A girl born in the ’70s in Indianapolis.
Third child to a couple who’d left their home state of Utah for graduate school in the midwest, a first job in New York and then a job transfer back to Indy.
In many ways, my birth story feels so typically typical that it hardly warrants recording. Reviewing the details with my mother, I recognize that I am my mother’s daughter in many ways. I also realize that this is her story as much as it is mine. You’ll hear the story and perhaps the personal health history facts will remain translucent for comfort sake…maybe.
My two brothers are four and six years older than me. My mom always wanted to have a girl. Whether the gap in age represents a struggle with infertility or not, she was thrilled to learn she was due with her third child around Mother’s Day.
It was a Saturday, like most others – chores and young boys underfoot. Midday, her water broke, the only time it would happen with her six pregnancies. With no contractions and a due date three weeks away — my mother slowly realized — I was on my way.
My dad was in Cinncinnati for the day, checking out computers. My arrival wasn’t on the family’s radar yet. My mom called the neighbors, requesting a ride to the hospital. They’d just had twin boys, so they knew the way to the hospital. Nothing urgent, she said. She’d call back when it was really time to go. She showered and did her hair, putting in the rollers and hooking up her hair-drying bonnet.
This is probably my favorite part of the story because I realized I did the same thing before my babies came. Yes, I love my hot rollers too. I’ve been teased that in my “Just-Delivered” pictures look like I was going to get a new drivers license. Really? Do you think you’re going to have time for a shower or your hair ever again after a baby? Doing my hair was last rites before passing into Parenthood.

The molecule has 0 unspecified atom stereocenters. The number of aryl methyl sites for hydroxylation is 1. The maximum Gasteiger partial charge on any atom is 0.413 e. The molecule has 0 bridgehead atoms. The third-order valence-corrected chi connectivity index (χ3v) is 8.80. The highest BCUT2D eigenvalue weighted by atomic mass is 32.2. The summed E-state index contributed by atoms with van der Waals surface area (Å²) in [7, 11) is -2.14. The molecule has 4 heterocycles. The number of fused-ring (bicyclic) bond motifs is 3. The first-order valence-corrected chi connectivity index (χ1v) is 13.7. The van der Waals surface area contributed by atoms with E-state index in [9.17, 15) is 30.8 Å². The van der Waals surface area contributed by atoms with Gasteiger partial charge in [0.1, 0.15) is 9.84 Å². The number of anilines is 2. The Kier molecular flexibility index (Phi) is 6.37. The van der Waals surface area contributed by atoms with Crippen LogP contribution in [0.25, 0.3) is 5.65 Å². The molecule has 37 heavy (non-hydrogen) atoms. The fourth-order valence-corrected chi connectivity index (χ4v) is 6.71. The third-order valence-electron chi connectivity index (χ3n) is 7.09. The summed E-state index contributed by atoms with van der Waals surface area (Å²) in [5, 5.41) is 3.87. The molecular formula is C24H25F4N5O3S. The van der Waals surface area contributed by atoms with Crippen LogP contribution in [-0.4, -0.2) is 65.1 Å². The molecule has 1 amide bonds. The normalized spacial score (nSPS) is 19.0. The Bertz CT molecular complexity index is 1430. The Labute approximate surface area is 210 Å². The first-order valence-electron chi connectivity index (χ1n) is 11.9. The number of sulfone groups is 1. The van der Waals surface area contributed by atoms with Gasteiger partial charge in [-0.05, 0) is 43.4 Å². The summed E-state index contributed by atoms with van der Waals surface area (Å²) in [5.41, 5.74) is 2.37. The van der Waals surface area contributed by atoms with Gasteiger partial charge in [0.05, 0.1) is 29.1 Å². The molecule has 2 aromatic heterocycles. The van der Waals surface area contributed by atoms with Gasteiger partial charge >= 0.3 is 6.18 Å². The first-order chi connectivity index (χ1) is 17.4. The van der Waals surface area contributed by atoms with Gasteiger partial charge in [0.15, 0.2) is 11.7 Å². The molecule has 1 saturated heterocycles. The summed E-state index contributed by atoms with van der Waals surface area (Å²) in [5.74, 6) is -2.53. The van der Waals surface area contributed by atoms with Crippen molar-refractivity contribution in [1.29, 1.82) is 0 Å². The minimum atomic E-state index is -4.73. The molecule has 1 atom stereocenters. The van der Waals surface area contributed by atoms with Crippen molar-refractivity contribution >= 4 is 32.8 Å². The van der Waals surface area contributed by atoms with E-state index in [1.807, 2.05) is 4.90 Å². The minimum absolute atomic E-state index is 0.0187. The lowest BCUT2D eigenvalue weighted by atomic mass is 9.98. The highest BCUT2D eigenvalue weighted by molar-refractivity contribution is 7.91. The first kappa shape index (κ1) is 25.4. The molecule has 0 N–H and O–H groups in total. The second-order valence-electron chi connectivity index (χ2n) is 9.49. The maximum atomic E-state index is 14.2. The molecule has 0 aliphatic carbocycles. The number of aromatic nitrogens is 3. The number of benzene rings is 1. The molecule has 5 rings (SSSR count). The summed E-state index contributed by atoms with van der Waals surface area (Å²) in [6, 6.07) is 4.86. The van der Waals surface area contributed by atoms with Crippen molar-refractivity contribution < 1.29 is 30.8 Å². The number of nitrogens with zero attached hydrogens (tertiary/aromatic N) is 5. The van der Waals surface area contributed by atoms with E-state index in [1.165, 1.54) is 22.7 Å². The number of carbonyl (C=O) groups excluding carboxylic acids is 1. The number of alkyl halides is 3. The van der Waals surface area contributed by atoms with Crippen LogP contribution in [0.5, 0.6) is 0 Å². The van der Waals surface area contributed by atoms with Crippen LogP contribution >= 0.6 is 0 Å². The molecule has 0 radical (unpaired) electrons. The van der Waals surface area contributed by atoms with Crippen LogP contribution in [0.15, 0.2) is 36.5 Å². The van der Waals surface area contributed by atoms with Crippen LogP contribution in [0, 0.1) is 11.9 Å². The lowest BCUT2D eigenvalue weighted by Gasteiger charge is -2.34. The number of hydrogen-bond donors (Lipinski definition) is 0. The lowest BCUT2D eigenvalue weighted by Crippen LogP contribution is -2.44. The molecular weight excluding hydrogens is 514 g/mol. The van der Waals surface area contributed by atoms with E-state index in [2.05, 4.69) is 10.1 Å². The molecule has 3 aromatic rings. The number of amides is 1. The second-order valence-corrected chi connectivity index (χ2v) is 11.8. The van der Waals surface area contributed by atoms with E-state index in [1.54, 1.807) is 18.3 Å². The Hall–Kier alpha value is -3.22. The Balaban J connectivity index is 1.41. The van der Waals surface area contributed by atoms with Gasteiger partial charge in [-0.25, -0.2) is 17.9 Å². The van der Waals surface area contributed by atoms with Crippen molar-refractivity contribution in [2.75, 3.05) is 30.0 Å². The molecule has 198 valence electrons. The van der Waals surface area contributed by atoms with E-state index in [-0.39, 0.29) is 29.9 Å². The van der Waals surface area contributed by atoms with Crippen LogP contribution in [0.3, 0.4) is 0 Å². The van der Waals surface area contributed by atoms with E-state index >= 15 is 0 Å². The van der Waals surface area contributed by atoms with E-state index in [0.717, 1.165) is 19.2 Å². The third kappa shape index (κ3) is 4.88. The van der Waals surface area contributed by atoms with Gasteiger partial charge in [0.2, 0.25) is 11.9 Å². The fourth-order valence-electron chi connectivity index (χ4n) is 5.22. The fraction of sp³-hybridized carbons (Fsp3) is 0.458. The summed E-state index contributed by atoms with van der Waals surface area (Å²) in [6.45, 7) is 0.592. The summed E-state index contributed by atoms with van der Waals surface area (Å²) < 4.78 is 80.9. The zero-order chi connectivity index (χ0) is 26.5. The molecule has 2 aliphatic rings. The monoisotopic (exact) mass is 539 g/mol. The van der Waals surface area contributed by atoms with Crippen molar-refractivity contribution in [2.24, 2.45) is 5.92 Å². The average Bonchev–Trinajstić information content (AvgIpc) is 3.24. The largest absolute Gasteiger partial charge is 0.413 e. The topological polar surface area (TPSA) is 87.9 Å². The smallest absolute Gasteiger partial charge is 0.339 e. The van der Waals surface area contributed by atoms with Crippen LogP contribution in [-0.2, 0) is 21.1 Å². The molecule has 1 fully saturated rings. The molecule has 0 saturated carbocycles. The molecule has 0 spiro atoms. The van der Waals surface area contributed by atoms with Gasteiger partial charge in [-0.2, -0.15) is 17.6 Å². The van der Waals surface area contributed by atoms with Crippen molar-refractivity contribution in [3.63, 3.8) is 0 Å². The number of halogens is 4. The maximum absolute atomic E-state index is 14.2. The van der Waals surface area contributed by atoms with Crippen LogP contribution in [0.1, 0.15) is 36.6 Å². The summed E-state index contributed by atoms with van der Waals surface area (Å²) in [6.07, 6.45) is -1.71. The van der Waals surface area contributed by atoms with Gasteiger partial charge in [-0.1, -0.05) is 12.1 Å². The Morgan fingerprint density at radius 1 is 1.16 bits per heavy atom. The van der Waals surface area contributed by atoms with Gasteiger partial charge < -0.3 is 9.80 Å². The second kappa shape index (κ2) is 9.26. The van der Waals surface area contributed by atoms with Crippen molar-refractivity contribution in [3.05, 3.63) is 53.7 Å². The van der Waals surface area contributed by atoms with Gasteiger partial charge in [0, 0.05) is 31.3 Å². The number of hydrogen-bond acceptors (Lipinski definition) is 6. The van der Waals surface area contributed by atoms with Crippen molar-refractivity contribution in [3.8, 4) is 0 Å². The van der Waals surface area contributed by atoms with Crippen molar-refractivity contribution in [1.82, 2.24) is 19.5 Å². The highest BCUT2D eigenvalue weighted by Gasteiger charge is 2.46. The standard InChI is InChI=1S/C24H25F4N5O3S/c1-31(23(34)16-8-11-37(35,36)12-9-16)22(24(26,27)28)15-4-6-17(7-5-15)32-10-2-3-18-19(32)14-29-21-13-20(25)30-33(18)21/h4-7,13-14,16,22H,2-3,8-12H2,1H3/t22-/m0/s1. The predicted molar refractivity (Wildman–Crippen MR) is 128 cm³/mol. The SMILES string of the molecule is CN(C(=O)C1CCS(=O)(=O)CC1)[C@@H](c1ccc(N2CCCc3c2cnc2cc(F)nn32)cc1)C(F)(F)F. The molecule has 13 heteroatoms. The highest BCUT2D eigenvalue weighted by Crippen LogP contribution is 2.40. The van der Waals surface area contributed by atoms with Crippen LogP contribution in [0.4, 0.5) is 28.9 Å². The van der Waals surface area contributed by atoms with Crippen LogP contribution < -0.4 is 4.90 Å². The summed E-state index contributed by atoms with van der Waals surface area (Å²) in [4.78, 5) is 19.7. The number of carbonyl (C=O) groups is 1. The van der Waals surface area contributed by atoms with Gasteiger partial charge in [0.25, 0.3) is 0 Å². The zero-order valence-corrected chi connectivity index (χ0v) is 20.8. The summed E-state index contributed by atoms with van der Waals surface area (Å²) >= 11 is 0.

My mom arrived at the hospital in the early evening and within an hour or so, I was born. No epidural. Just a couple of pushes and here was a dark-haired, 7 pound baby girl. Reminds me of when I slept through my labor. My dad did get the message and arrived within the next hour. A traditional, typical birth in the Hoosier state.
The next day, my mom would need two blood transfusions. We finally left the hospital only to return within the week. I’d contracted a staph infection. Not just your regular, antibiotic-solving infection. Nope, ultimately I’d need to have a golf ball-sized lump surgically removed and my hospital stay would extend out 10 days.
We finally made it home and life could get back to normal. By the end of May, my mom and my brothers were ready for the summer break. We headed back to Utah where my Grandma could help while my mom had to deal with the non-laproscopic removal of her gall bladder. As she recalls, I laid on the floor and she laid on the couch while my Grandma tended us both.
I’ve been told my older brother dragged me out to the mailbox and left me there, hoping I’d get shipped back to wherever I came from. I’m sure my Grandma had a breakdown trying to find me. Feels just like a family which has added its third child. Maybe I didn’t move in with my mom the summer my third child arrived, but I know I happily sent my two oldest to her house and accepted all the help she generously offered us.
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